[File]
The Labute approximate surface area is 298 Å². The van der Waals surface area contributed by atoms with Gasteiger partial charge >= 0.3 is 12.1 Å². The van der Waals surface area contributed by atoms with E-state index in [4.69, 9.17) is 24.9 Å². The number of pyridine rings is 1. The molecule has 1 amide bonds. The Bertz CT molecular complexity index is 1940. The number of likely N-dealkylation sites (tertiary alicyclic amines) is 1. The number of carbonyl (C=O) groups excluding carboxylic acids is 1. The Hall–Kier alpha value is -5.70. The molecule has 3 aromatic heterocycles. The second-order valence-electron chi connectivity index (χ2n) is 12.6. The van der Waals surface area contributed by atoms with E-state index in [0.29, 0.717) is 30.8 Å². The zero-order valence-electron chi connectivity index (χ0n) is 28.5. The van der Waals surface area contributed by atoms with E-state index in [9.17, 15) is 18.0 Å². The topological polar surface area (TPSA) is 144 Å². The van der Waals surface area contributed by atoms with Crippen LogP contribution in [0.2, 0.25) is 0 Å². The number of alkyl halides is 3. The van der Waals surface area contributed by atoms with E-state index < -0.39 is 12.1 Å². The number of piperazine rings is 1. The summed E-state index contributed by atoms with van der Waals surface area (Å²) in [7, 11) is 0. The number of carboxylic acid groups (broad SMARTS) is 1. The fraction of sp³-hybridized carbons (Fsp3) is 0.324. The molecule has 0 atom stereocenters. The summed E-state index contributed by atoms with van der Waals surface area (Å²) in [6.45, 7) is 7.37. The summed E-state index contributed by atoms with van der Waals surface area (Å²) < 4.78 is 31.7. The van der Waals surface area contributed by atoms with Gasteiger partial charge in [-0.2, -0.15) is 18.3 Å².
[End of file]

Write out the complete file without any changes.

The Labute approximate surface area is 298 Å². The van der Waals surface area contributed by atoms with Gasteiger partial charge >= 0.3 is 12.1 Å². The van der Waals surface area contributed by atoms with E-state index in [4.69, 9.17) is 24.9 Å². The number of pyridine rings is 1. The molecule has 1 amide bonds. The Bertz CT molecular complexity index is 1940. The number of likely N-dealkylation sites (tertiary alicyclic amines) is 1. The number of carbonyl (C=O) groups excluding carboxylic acids is 1. The Hall–Kier alpha value is -5.70. The molecule has 3 aromatic heterocycles. The second-order valence-electron chi connectivity index (χ2n) is 12.6. The van der Waals surface area contributed by atoms with E-state index in [0.29, 0.717) is 30.8 Å². The zero-order valence-electron chi connectivity index (χ0n) is 28.5. The van der Waals surface area contributed by atoms with E-state index in [9.17, 15) is 18.0 Å². The topological polar surface area (TPSA) is 144 Å². The van der Waals surface area contributed by atoms with Crippen LogP contribution in [0.2, 0.25) is 0 Å². The number of alkyl halides is 3. The van der Waals surface area contributed by atoms with E-state index < -0.39 is 12.1 Å². The number of piperazine rings is 1. The summed E-state index contributed by atoms with van der Waals surface area (Å²) in [7, 11) is 0. The number of carboxylic acid groups (broad SMARTS) is 1. The fraction of sp³-hybridized carbons (Fsp3) is 0.324. The molecule has 0 atom stereocenters. The summed E-state index contributed by atoms with van der Waals surface area (Å²) in [6.45, 7) is 7.37. The summed E-state index contributed by atoms with van der Waals surface area (Å²) < 4.78 is 31.7. The van der Waals surface area contributed by atoms with Gasteiger partial charge in [-0.2, -0.15) is 18.3 Å².